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Member

memberpresspixI grew up in Sydney. I recall studying World War II in the western suburbs like it was a distant memory. I recall hearing about the Holocaust as if it was a side note to the war at school and at home as if it were an isolated and unrepeatable atrocity. I don’t recall ever contemplating whether such inhumanity could be perpetrated in the Sydney I lived in: it was simply beyond my conception.
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And yet, on so many nights when my parents tucked me safely into bed, men were beaten or murdered on the other side of the city because they were gay. The proximity of the horror is sobering. And it’s proximity that makes Member such a deeply moving piece of theatre.
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The protagonist is Corey, and we encounter him in an emergency ward, by the side of his adult son, who has been severely beaten. Encouraged by a pretty nurse to talk to his son, Corey describes a moment in his childhood that shaped his understanding of gay men, and determined his response to his son’s coming out.
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Ben Noble, who plays Corey in this one man show, delivers a brilliant, raw performance with his gut-wrenching script. He evokes a broad range of characters, many of them recognisable as archetypes and deftly held back from becoming stereotypes.
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Fairly Lucid Productions have failed, in this intstance, to live down to the standard their name describes. Indeed, the clarity with which this performance delivers its punch is amazing. I found it particularly difficult to walk out into the merriment of the bar, where everyone seemed oblivious to the horror that was just brought to life for us. I’ve long thought Sydney an ugly city with a heart of gold, but the Sydney I stumbled back into after seeing Member felt every bit as nasty as her neglected streetscapes have always looked.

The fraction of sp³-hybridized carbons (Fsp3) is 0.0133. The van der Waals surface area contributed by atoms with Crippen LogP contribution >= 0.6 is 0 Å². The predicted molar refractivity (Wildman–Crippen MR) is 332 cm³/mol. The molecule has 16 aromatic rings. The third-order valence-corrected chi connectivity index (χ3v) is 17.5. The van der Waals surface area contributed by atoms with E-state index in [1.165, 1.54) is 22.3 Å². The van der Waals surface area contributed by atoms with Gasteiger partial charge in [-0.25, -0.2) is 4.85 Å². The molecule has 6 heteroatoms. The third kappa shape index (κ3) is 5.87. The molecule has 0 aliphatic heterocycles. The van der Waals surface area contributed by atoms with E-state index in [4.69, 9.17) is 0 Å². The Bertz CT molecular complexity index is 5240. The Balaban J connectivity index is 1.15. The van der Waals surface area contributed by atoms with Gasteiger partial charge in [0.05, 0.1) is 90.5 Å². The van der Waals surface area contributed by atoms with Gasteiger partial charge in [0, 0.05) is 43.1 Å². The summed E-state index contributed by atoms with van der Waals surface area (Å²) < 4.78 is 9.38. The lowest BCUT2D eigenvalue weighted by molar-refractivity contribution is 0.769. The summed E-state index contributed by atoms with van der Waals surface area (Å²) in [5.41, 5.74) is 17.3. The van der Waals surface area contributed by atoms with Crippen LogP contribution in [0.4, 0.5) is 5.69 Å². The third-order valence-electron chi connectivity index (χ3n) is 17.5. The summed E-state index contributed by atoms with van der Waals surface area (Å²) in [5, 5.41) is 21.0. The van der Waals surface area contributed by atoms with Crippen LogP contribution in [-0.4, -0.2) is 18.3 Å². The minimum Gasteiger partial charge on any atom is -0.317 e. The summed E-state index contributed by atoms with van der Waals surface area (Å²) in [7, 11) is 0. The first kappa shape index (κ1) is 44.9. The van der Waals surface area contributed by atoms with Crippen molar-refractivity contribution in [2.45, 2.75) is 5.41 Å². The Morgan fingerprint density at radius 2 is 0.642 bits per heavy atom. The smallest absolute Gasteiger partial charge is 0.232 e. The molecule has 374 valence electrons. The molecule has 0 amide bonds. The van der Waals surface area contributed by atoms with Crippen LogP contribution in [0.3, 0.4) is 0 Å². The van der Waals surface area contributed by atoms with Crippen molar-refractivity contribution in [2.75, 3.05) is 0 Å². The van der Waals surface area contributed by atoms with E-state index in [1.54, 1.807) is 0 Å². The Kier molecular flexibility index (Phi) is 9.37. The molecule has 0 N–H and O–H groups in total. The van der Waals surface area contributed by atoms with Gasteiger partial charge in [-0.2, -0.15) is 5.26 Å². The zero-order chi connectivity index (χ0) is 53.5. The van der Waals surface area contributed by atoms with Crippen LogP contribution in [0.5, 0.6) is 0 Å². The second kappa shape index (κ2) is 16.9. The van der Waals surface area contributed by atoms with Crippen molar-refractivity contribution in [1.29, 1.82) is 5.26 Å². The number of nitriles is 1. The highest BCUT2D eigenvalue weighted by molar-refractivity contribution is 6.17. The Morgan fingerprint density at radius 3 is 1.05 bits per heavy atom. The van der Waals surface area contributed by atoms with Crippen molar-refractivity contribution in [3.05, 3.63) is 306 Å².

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For me, the proximity of this story to my childhood home is deeply troubling. It further upsets my memory of what I perceived as a relatively tolerant and diverse society. But it also reminds us, and I think this is the intention of the title, that we are members of this society, and the responsibility for change rests with us.
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Plays like this are why theatre matters.
 
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Posted by on Saturday, 25 February 2017 in Blood Moon Theatre, Sydney Theatre, Theatre

 

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The Greek Project: Antigone

antigone 1It’s with some discomfort that I admit, despite reading it at uni quite some time ago, I never followed the story of Antigone. I have, I think, nodded my way through many conversations, wishing I knew what people were talking about (and I apologise, dear reader, if you’ve been the speaker and interpreted my nodding as comprehension rather than a timid shame). The truth is, apart from some vague awareness that Antigone is the centre of a great tragedy and that she epitomised the Ancient Greek ideal of womanly virtue, I never managed to follow the plot.

Until now.

Canberra Youth Theatre’s production is an engaging and moving piece of theatre that liberates the story and presents it in a manner that is accessible and clear to a twenty-first century audience. It also gives me the impression of being truly believable as a 2,500 year-old play from our antipodes. That in itself is an impressive paradox.